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Fire at Bio-Lab Chemicals’ Louisiana plant

Fire at Bio-Lab Chemicals’ Louisiana plant Fire at Bio-Lab Chemicals’ Louisiana plant

Fire burns for 3 days as Hurricane Laura hits, causing Governor to issue shelter-in-place order

In the aftermath of the deadly and destructive Hurricane Laura, Bio-Lab Chemicals, a major pool chemical manufacturing plant, caught fire and burned for three days.

The fire broke out at the Bio-Lab Chemicals, Westlake, Louisiana, plant, just west of Lake Charles. It started at approximately 8 a.m. on August 27, about seven hours after Hurricane Laura made landfall. When the storm hit, the plant was storing 835 tons of trichloroisocyanuric acid (tri-chlor).

Louisiana Department of Environmental Quality officials said the fire was finally put out at 11:30 a.m. on August 29, more than 50 hours after it was first reported.

The fire’s cause remains under investigation. According to State Police Superintendent Col. Kevin Reeves, an “undetermined” amount of the leaked chlorine began generating heat and burning, releasing gas into the atmosphere.

According to a Bio-Lab statement, the facility had already been evacuated in advance of the hurricane, after following shut-down protocols. All employees were confirmed to be safe.

Reports say that a nine-person “rideout” crew evacuated the plant on the morning of August 26. The “ride-out” crew returned to the Westlake plant on August 27 and found flames at 7:48 am.

Smoke from the Bio-Lab Chemical manufacturing plant in Lake Charles, Louisiana filled the skies on August 27, 2020. The fire burned for 2 days and no injuries were reported. The crew was not able to put out the flames.

Downed utility lines, trees and other wreckage from Laura created a major challenge for first responder units to reach the site.

First responders included the Louisiana State Police, the Lake Charles Fire Department, Environmental Protection Agency personnel and monitoring aircraft, as well as the Cajun Navy, a southern Louisiana volunteer group that responds to natural disasters.

KIK Custom Products, Bio-Lab’s parent company also sent a team to the scene.

“We are deploying a specialized team to the site, and we are working with first responders, local authorities and environmental agencies to contain and mitigate the impact of this incident as quickly as possible,” the statement read.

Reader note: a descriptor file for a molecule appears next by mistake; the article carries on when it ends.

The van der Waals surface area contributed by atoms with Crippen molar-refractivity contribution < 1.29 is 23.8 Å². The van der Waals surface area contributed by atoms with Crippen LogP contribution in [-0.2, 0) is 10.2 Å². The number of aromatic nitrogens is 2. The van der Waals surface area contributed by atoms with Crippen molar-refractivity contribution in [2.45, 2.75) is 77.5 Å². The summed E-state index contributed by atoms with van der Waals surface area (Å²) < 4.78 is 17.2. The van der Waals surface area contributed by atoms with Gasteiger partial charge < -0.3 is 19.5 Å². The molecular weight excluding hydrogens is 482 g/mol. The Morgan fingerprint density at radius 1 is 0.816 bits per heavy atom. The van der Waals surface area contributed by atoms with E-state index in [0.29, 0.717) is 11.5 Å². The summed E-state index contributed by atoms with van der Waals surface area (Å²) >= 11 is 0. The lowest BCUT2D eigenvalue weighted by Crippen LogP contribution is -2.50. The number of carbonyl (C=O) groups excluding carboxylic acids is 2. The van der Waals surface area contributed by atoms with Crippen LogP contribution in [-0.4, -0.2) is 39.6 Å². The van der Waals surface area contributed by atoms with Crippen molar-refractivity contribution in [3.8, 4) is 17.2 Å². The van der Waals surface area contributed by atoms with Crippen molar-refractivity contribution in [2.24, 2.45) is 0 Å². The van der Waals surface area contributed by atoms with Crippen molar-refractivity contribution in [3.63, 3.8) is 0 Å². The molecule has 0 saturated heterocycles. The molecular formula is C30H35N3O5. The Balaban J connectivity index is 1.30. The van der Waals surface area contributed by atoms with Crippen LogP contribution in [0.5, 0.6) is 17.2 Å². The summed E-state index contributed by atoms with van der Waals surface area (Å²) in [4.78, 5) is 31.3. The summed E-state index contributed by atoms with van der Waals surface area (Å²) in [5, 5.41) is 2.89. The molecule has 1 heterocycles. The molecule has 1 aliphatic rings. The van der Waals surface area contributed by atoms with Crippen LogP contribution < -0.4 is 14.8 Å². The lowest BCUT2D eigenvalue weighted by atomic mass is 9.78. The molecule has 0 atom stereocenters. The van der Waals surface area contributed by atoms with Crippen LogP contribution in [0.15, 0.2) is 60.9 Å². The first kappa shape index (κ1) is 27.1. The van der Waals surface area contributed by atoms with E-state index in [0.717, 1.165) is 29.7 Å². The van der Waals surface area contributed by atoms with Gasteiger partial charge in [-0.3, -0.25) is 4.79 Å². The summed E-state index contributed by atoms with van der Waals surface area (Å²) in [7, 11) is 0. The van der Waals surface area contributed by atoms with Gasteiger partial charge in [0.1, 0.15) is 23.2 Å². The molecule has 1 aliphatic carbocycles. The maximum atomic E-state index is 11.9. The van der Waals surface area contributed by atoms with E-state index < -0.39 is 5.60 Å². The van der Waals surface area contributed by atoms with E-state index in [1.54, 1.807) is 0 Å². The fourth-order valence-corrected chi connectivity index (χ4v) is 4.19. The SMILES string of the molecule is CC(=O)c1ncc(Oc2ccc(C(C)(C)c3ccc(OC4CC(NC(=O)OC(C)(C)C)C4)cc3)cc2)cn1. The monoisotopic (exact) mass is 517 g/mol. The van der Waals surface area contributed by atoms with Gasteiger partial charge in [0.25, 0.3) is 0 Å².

The fire was largely extinguished by the evening of the day it started, August 27, but flared back up and was still burning the following day, although it was reported to be contained. It was finally extinguished on August 29.

Thick smoke billowed from the fire and Governor John Bel Edwards issued a shelter-in-place advisory for residents of Westlake, Moss Bluff and Sulfur. Residents were advised to close windows and doors, and shut off air conditioners.

According to Police Superintendent Reeves, chlorine gas was released into the air by the fire. However, Louisiana state Fire Marshall Butch Browning said at a press conference that there appeared to be limited danger to the public.

“The plume — as it goes into the air and it moves out — there is chlorine in that obviously, but those chemicals are falling into the lake which is the right place for it because it dilutes the chlorine,” Browning said.

It was reported that a large quantity of chlorine gas settled in nearby waterways, possibly contaminating them. However, according to Department of Environmental Quality officials, water testing in Bayou Contraband, which runs alongside Bio-Lab, revealed no chlorine pollution.

This is not Bio-Lab’s only fire.

In May, 2004, in Converse, Georgia, a massive warehouse fire with multiple explosions occurred at a Bio-Lab plant, causing over $25 million in damage and forcing the evacuation of more than 3,000 people. The 260,000-square-foot metal warehouse contained 125 tons of dry chlorine pellets.

In June, 2016, this same facility caught fire, although on a much smaller scale. Residents within a mile of the plant were evacuated, but given the allclear to return within two hours.

And in September, 2006, a Bio-Lab UK factory in Andoversford, England, exploded, leaking pool treatment chemicals into a nearby river, and killing thousands of fish. Residents in the immediate area were advised to stay indoors with their windows closed.

KIK Custom Products, Bio-Lab’s parent company, is based in Toronto, Canada, and bills itself as one of North America’s largest independent manufacturers of consumer products. KIK’s products include Comet, Spic and Span, The Works household cleaners, Prestone Automotive fluids, Clorox and BioGuard pool disinfectants.

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